Commenting on the launch, Jurgen Fischer, President, Danfoss Climate Solutions, said, “We have developed this new Smart Store supermarket with partners and customers to demonstrate that it is possible to build a climate friendly and super-efficient facility, using world-class heating and cooling technology. Our new ‘Smart Store’ proves that the future is now. This supermarket is purpose-built for the world ahead of us; a world of more urbanization, larger populations, greater energy demands, a growing need for cooling, and efficient food storage.”
While supermarkets and retail food stores are an integral part of communities around the world, they are also big energy consumers. The average profit margin for a large food retailer is just 1.7%, which puts every operating cost under scrutiny. Energy is an area where significant savings can be achieved with relatively low investment and good payback times. In fact, the US EPA estimates that one US dollar (EUR 0.90) in energy savings is equivalent to increasing sales by US$59 (EUR 54).(4)
The range of new solutions in the ‘Smart Store’ demonstrate the significant savings that can be achieved in supermarkets, with a typical payback time of under 3 years. By using world-class heating and cooling technology, the new supermarket will waste less energy and less food and will show the journey to a zero emissions supermarket.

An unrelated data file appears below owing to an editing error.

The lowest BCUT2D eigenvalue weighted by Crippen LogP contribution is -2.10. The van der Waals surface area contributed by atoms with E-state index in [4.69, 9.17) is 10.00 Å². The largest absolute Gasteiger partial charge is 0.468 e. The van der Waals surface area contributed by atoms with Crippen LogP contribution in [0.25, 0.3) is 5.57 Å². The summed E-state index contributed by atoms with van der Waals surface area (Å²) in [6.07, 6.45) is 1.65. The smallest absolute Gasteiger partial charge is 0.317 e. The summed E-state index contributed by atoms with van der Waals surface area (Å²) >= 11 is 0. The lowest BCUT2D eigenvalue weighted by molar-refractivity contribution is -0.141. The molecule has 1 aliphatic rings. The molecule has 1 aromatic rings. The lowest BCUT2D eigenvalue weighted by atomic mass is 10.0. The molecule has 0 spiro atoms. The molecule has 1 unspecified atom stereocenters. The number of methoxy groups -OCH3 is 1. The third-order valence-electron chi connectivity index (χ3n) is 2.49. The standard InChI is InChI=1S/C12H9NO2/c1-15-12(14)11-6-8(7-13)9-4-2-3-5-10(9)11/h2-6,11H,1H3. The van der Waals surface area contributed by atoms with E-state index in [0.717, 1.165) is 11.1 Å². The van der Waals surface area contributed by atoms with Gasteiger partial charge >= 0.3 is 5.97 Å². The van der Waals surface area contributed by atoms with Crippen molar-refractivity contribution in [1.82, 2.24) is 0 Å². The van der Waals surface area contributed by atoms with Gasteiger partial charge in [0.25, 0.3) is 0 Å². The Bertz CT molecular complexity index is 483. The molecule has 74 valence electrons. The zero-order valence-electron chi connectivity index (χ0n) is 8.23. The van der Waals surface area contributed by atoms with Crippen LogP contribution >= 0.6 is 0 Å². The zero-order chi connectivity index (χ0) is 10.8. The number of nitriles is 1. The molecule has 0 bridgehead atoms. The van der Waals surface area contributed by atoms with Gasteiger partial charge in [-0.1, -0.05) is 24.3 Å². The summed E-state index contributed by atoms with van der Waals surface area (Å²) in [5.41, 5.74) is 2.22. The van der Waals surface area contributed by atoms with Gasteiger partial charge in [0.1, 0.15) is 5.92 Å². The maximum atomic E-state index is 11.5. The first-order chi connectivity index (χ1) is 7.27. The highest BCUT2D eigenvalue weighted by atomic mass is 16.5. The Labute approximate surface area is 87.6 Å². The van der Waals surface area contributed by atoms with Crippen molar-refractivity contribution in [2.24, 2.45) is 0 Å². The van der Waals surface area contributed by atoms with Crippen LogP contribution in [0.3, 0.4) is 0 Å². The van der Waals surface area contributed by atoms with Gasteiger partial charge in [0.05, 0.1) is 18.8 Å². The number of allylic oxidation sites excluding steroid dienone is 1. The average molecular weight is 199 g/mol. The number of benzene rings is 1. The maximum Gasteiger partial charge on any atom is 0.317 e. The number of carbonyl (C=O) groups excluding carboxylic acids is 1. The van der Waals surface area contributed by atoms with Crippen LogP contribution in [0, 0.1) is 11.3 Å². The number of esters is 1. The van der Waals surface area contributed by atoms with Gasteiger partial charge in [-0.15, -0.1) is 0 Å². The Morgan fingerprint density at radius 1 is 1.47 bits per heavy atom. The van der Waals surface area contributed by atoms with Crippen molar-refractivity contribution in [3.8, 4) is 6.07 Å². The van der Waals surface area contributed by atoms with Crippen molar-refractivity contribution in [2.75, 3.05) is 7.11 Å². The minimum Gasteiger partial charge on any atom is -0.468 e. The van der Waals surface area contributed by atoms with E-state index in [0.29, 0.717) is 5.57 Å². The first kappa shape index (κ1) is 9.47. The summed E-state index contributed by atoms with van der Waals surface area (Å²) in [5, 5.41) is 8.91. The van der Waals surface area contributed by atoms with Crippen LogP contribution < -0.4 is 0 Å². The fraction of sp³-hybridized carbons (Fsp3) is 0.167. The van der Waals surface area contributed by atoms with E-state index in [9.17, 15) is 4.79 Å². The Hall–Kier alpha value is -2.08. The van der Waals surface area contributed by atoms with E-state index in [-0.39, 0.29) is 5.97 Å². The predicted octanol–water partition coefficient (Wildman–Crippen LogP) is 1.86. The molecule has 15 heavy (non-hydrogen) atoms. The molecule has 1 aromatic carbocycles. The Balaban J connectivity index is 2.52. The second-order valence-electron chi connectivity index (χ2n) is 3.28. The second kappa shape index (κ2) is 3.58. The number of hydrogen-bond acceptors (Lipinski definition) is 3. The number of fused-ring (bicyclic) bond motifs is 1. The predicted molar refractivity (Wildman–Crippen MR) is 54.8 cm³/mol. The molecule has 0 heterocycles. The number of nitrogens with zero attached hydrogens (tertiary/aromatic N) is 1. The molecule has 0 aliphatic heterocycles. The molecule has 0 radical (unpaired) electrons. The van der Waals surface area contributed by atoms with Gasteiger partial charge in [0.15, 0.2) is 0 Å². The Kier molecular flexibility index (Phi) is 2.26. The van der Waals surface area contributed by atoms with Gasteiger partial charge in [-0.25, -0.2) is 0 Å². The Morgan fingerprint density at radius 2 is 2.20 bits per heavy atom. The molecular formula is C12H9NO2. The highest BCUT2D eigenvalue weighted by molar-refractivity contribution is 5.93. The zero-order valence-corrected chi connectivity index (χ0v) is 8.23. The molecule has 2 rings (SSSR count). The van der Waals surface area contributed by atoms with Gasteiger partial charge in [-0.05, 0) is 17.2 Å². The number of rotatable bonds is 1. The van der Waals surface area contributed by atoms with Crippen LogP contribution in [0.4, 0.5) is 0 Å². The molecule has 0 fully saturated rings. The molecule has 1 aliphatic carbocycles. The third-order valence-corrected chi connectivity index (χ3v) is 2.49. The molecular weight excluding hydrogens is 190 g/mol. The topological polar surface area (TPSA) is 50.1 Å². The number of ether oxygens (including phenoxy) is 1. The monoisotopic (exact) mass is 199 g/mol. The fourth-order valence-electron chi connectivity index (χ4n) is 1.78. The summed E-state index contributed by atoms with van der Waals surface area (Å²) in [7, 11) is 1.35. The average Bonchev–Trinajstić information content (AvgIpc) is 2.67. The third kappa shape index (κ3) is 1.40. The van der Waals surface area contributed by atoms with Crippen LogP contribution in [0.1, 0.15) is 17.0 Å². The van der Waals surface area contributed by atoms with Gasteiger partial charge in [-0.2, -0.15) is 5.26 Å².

The Smart Store supermarket demonstrates that it’s not only possible to design and build an energy-efficient supermarket with solutions available today, but it also makes good business sense.
Solar power is the supermarket’s primary energy source with 100 kW solar panels on the building’s roof providing green energy to support the supermarket operations.
Heat capture and reuse is also key to the energy efficiency of the supermarket with up to 90% reduction in supermarket heating costs expected. Excess heat is the world’s largest untapped source of energy. The ‘Smart Store’ is fitted with state-of-the-art heat recovery units, designed to recover the waste heat from all the refrigeration systems. The recovered heat is reused to heat up the store and produce domestic hot water, with any additional heat shared with residents of the surrounding town through a district energy network.